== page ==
As professionals in the highly regulated pharmaceutical industry, pharmacists are comfortable within the confines of the rules. Each drug comes with restrictions on who can get it, what conditions it can treat, and in what dosage it must be given.
However, the vague language of Texas abortion laws, accompanied by the reversal of Roe v. Wade on behalf of the Supreme Court, has pharmacists floating in a gray area as they worry about whether they could end up in the crosshairs of the abortion debate.
Fear of civil lawsuits, and even criminal prosecution, has pharmacists holding back while dispensing medications that have the potential to induce abortion, including misoprostol, mifepristone, and methotrexate. Some pharmacies require additional medication usage verification, while others have placed blanket pauses on certain prescriptions.
The new reality could sour the relationship between patients and pharmacists, who are some of the most accessible health care providers in the United States, experts said.
“Health care providers have been on high alert and holding our breath to see what’s next,” said Ashley Garling, a clinical assistant professor at the University of Texas College of Pharmacy at Austin. “For health care providers, it’s not about judging. We do not judge why you are here to see us. We just have to save lives and try to make people as healthy as possible.”
Since Roe’s fall on June 24, patients in several states with strict abortion laws, including Texas, have taken to social media to call out pharmacists for refusing to fill certain prescriptions, even when used for reasons other than initiate an abortion.
Garling, who has been a practicing pharmacist for more than 15 years and has worked in pharmacies since she was 16, wondered if she might be responsible for filling a potentially abortion-inducing prescription.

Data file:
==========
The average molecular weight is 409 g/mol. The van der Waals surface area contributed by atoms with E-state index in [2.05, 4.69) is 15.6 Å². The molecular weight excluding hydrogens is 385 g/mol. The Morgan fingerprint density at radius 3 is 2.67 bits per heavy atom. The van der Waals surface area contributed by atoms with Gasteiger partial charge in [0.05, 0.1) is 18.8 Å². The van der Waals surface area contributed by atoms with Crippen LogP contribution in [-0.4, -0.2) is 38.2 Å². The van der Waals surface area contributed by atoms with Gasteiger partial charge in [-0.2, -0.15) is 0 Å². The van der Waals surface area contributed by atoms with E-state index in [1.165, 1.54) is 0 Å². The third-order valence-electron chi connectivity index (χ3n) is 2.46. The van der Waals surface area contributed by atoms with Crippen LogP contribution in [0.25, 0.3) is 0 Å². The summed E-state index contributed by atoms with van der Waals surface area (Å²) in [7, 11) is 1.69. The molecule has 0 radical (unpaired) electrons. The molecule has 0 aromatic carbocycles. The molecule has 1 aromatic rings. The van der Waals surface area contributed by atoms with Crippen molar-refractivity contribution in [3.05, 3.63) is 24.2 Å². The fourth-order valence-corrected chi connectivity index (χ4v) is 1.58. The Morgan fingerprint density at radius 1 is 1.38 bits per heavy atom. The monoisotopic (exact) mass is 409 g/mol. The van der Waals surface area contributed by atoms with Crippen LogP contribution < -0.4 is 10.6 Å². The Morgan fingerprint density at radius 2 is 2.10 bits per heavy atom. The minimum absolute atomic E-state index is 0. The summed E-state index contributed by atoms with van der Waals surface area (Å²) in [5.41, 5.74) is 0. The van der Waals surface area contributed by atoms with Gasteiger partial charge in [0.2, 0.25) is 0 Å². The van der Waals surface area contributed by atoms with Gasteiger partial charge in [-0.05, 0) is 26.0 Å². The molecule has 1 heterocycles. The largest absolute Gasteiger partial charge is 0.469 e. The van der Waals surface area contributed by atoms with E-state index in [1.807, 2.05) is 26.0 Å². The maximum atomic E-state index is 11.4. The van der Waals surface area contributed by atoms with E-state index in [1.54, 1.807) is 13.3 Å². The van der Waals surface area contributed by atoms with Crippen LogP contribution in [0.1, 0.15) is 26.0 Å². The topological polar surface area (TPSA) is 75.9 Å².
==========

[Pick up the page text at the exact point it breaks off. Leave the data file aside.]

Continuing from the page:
“I sat down and thought about it for quite a while,” he said. “I heard colleagues ask, ‘How do you feel about this? Would you fill this? Should we fill this out?’”
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These questions were circulating among pharmacists months before Roe was struck down. Senate Bill 4 was signed into law in December, making it a felony to dispense misoprostol, mifepristone, and methotrexate for the purpose of inducing or assisting in an abortion.
And Senate Bill 8, known as the Texas Heartbeat Act, allows civilians to sue anyone who “knowingly engages in conduct that aids or abets in the performance or induction of an abortion.”
The language in both laws is broad, leaving room for interpretation. In SB 4, the word “intent” has the potential to cause legal problems for pharmacists and other health care providers, said Tom Mayo, a Southern Methodist University law professor and an expert in health care law.
Under the law, a drug is considered an “abortion-inducing” drug if it is administered with the intention of terminating a pregnancy.
“It is very difficult to define a drug, which has a chemical name and chemical properties, in terms of the intent of the person providing it, and it creates some real difficulties in reading the statute,” he said.